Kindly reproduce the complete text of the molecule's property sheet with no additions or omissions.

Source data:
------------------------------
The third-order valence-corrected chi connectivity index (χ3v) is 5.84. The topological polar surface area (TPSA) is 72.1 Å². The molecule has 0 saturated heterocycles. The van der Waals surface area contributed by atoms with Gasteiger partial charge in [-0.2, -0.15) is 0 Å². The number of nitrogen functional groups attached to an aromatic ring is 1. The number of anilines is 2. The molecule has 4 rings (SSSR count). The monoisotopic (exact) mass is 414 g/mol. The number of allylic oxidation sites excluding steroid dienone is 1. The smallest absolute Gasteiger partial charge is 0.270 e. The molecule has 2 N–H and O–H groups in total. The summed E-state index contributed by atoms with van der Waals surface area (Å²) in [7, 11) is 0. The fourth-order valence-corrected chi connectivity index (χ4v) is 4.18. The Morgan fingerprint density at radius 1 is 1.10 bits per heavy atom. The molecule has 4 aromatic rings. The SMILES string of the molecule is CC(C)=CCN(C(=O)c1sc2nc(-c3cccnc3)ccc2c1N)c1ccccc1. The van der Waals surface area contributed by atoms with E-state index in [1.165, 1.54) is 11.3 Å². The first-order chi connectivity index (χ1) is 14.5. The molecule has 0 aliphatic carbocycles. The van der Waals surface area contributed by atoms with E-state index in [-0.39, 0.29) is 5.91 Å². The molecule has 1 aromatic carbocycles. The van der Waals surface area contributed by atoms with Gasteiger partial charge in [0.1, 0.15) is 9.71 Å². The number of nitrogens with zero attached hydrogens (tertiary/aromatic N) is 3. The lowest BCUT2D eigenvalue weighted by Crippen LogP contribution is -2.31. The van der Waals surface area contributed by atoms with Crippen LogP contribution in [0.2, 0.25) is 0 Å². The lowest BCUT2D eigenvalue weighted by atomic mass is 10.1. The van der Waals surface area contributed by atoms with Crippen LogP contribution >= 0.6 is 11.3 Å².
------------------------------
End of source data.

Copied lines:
The third-order valence-corrected chi connectivity index (χ3v) is 5.84. The topological polar surface area (TPSA) is 72.1 Å². The molecule has 0 saturated heterocycles. The van der Waals surface area contributed by atoms with Gasteiger partial charge in [-0.2, -0.15) is 0 Å². The number of nitrogen functional groups attached to an aromatic ring is 1. The number of anilines is 2. The molecule has 4 rings (SSSR count). The monoisotopic (exact) mass is 414 g/mol. The number of allylic oxidation sites excluding steroid dienone is 1. The smallest absolute Gasteiger partial charge is 0.270 e. The molecule has 2 N–H and O–H groups in total. The summed E-state index contributed by atoms with van der Waals surface area (Å²) in [7, 11) is 0. The fourth-order valence-corrected chi connectivity index (χ4v) is 4.18. The Morgan fingerprint density at radius 1 is 1.10 bits per heavy atom. The molecule has 4 aromatic rings. The SMILES string of the molecule is CC(C)=CCN(C(=O)c1sc2nc(-c3cccnc3)ccc2c1N)c1ccccc1. The van der Waals surface area contributed by atoms with E-state index in [1.165, 1.54) is 11.3 Å². The first-order chi connectivity index (χ1) is 14.5. The molecule has 0 aliphatic carbocycles. The van der Waals surface area contributed by atoms with E-state index in [-0.39, 0.29) is 5.91 Å². The molecule has 1 aromatic carbocycles. The van der Waals surface area contributed by atoms with Gasteiger partial charge in [0.1, 0.15) is 9.71 Å². The number of nitrogens with zero attached hydrogens (tertiary/aromatic N) is 3. The lowest BCUT2D eigenvalue weighted by Crippen LogP contribution is -2.31. The van der Waals surface area contributed by atoms with Crippen LogP contribution in [0.2, 0.25) is 0 Å². The lowest BCUT2D eigenvalue weighted by atomic mass is 10.1. The van der Waals surface area contributed by atoms with Crippen LogP contribution >= 0.6 is 11.3 Å².